This is my favourite part of the year in terms of garden work.
Autumn is energetic, with lots of cutting back, raking leaves, planting bulbs, feeding, watching for growth, and a really subtle feeling of faith and hope – the knowledge that the seasons keep spinning into perpetuity.
It’s also a great time to spend with catalogues for the Matchbox Garden.
I’m a lover of hellebores and have blacks and whites (doubles and singles) in my garden (and one speckled which I was attracted to). This year, I’m adding Double Slate to the black and white scheme.
I also have a couple of clematis I will order. Sieboldii and Romantika which I’d like to plant on a screen on the side fence along with the climbing rose Madame Alfred Carriere (which blooms almost white here). It’s a long screen and is currently ugly reinforcement mesh which I would love to paint black to match the boxed-in beds before planting. In the Large Garden, I need to order my garlic bulbs very quickly as time’s running out.
I’m propagating my own coloured sweetpea seeds. I’ve placed the Euphorbia Diamond Frost in the cold frame for protection as our country nights are chilling right off.
I’ve planted black and white tulip and white daffodil bulbs.
I’ve also ordered black and white bearded iris, white Anemone de Caen and Amazing Grace sweetpea. Of course, these pics are all from the internet. To photograph them myself, we shall have to hope I can grow them out!
And that’s about it for this week but lots to look forward to when the postman comes.
Please do visit all the exciting gardens in Mr.P’s Sos. I find it inspiring and I bet you do too!
Nice choices! The first clematis is beautiful, not to mention the two irises: I love them…
Have a nice weekend Prue
Thatnk you, Fred. I just hope I don’t kill the plants with kindness and amateur garden skills!
By the way, I’m in awe of the hedge you are having removed!
Prue, Iris are one of my favorite flowers. Back home in Idaho I had a remarkable black Iris. On foggy mornings it would send out the most wonderful spicy scent. I know you’ll enjoy yours.
I didn’t realise that iris had a fragrance. Can’t wait to see what its like when it grows, Kathleen. Cheers and best!
That dark, dark, dark iris is wonderful! Can’t wait to see it in real life 🙂
Gill! You’re not sleeping in the greenhouse as referred to by Mr. Rivendell! Hurrah!
I agree re the iris. I hope its as richly black as the pic shows. It reminds me of Richard Armitage as Guy of Gisborne! 😉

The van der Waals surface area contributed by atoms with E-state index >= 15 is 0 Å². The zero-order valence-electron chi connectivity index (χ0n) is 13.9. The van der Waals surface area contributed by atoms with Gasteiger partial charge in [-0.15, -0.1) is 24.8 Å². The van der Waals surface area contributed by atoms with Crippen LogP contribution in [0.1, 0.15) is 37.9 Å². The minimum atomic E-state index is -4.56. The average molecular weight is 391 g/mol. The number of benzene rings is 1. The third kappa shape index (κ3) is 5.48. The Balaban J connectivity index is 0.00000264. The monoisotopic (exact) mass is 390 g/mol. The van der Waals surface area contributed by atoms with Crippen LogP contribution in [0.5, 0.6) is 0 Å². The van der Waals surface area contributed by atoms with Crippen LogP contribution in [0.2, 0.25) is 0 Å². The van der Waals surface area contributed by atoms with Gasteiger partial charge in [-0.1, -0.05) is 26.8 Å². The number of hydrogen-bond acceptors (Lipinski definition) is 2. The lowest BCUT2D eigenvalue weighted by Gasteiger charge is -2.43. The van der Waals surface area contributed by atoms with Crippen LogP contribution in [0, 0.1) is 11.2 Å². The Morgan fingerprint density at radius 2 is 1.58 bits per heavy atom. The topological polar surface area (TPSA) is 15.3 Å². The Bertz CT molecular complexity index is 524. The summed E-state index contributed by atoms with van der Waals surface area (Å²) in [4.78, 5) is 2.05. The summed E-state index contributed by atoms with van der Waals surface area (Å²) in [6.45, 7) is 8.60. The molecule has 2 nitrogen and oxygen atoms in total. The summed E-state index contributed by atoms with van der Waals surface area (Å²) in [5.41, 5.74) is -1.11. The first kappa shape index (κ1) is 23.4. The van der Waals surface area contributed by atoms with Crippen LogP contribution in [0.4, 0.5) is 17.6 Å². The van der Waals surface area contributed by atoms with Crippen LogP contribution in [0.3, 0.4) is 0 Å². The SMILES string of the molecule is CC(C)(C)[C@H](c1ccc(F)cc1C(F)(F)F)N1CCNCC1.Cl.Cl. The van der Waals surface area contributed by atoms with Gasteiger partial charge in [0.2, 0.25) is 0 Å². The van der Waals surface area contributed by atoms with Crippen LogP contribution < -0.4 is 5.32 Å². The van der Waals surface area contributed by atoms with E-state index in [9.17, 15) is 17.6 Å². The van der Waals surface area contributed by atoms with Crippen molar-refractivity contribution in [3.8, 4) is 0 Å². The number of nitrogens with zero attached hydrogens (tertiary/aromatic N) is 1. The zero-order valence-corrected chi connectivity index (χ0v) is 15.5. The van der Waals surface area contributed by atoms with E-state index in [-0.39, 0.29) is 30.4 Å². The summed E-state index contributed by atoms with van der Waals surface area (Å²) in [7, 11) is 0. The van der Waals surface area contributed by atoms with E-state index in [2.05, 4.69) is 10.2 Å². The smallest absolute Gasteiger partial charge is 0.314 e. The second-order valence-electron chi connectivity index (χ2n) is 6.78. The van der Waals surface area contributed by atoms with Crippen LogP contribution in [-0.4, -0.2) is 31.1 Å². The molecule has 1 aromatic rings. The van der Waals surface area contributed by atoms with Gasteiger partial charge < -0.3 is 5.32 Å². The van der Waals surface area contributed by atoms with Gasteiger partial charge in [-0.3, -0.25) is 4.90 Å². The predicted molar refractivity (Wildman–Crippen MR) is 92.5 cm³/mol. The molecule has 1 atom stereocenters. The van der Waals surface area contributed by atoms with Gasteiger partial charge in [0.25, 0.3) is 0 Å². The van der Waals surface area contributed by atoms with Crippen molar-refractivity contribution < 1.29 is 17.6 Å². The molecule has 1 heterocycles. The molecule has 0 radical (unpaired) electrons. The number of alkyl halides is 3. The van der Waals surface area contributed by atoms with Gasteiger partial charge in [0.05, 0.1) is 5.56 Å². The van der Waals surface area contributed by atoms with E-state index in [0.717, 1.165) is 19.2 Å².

I particularly like irises and they are very tolerant of any kind of weather, it seems. I think they’re impossible to kill. The two you have chosen are stunning. I also love hellebores but have to wait patiently until I have some shade for them. The two I planted soon gave up
I do have 2 iris planted currently, Jane, but they were moved from our old house and have sulked for 4 years. I await their return to splendour, if ever. Simply, the extremes of dry and wet here are so bad for a stable and beautiful garden. We are in drought mode currently on our east coast. Hellebores are such a forgiving and giving plant that I just knew the rarer types would have to become a staple in the Matchbox garden in the city.
Lots of black and white going on there. You gave me a moments panic with your tulip planting. I still have 6 months to go. Phew.
Many years ago, I saw Elton John’s Rosemary Verey-designed garden and it was alive with black and white tulips. It was like some giant chess board and I loved it. I’ve always wanted a white garden and blacks and greys, along with variegated and interesting green foliage seemed the way to accent it. If only we had decent rainfall to make it grow…
Wonderful choices Prue. 🙂
Thanks Libby. Still in white mode with accents! 😉
Will be interesting to see the iris come spring.
I know. Especially in this very trying garden. Lack of rain is a permanent issue.
You always choose such lovely plants Prue. Great colours. I haven’t got many black or slate coloured things in my garden. My daughter commented on this yesterday. She loves these colours and wants a patch of ground to create a ‘goth garden’. I’ll pass on your Iris and hellebore plant names to her!
Thank you so much, Katharine. I sometimes think folk might see it as so one-dimensional. The thing with the old coast garden is no matter how I try to turn it white, little coloured plants that have been here forever always stake a claim. But in our tiny city garden, a new garden, it’s possible to control exactly what is planted, and to tend it with love and care, if not deep knowledge. I labelled bulbs as I planted this week and thought that it’s something learned from SoS.
LOVE the idea of your daughter’s Goth garden and look forward to seeing how it eventuates!